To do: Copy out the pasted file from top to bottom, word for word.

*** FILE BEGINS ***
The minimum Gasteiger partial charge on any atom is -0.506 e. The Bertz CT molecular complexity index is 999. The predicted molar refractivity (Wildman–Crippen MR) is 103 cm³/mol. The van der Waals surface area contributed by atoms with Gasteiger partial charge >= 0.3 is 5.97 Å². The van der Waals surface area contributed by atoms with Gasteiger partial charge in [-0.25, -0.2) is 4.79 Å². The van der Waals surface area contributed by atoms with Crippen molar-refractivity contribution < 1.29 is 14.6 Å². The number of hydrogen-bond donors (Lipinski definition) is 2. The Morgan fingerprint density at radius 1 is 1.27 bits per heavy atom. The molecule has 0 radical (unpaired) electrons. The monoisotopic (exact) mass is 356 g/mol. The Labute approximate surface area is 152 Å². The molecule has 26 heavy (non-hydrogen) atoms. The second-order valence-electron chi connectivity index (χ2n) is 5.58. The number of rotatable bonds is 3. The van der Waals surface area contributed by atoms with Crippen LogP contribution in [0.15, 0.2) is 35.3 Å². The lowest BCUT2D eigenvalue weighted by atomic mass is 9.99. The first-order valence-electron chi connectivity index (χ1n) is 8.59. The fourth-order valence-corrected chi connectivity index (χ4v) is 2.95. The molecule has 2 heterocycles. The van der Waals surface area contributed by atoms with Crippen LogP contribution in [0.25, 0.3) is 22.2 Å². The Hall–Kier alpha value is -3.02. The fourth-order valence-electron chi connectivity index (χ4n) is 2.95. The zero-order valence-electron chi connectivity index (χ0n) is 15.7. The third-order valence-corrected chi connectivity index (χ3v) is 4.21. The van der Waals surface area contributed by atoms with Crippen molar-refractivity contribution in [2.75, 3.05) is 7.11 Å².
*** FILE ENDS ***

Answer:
The minimum Gasteiger partial charge on any atom is -0.506 e. The Bertz CT molecular complexity index is 999. The predicted molar refractivity (Wildman–Crippen MR) is 103 cm³/mol. The van der Waals surface area contributed by atoms with Gasteiger partial charge >= 0.3 is 5.97 Å². The van der Waals surface area contributed by atoms with Gasteiger partial charge in [-0.25, -0.2) is 4.79 Å². The van der Waals surface area contributed by atoms with Crippen molar-refractivity contribution < 1.29 is 14.6 Å². The number of hydrogen-bond donors (Lipinski definition) is 2. The Morgan fingerprint density at radius 1 is 1.27 bits per heavy atom. The molecule has 0 radical (unpaired) electrons. The monoisotopic (exact) mass is 356 g/mol. The Labute approximate surface area is 152 Å². The molecule has 26 heavy (non-hydrogen) atoms. The second-order valence-electron chi connectivity index (χ2n) is 5.58. The number of rotatable bonds is 3. The van der Waals surface area contributed by atoms with Crippen LogP contribution in [0.15, 0.2) is 35.3 Å². The lowest BCUT2D eigenvalue weighted by atomic mass is 9.99. The first-order valence-electron chi connectivity index (χ1n) is 8.59. The fourth-order valence-corrected chi connectivity index (χ4v) is 2.95. The molecule has 2 heterocycles. The van der Waals surface area contributed by atoms with Crippen LogP contribution in [0.25, 0.3) is 22.2 Å². The Hall–Kier alpha value is -3.02. The fourth-order valence-electron chi connectivity index (χ4n) is 2.95. The zero-order valence-electron chi connectivity index (χ0n) is 15.7. The third-order valence-corrected chi connectivity index (χ3v) is 4.21. The van der Waals surface area contributed by atoms with Crippen molar-refractivity contribution in [2.75, 3.05) is 7.11 Å².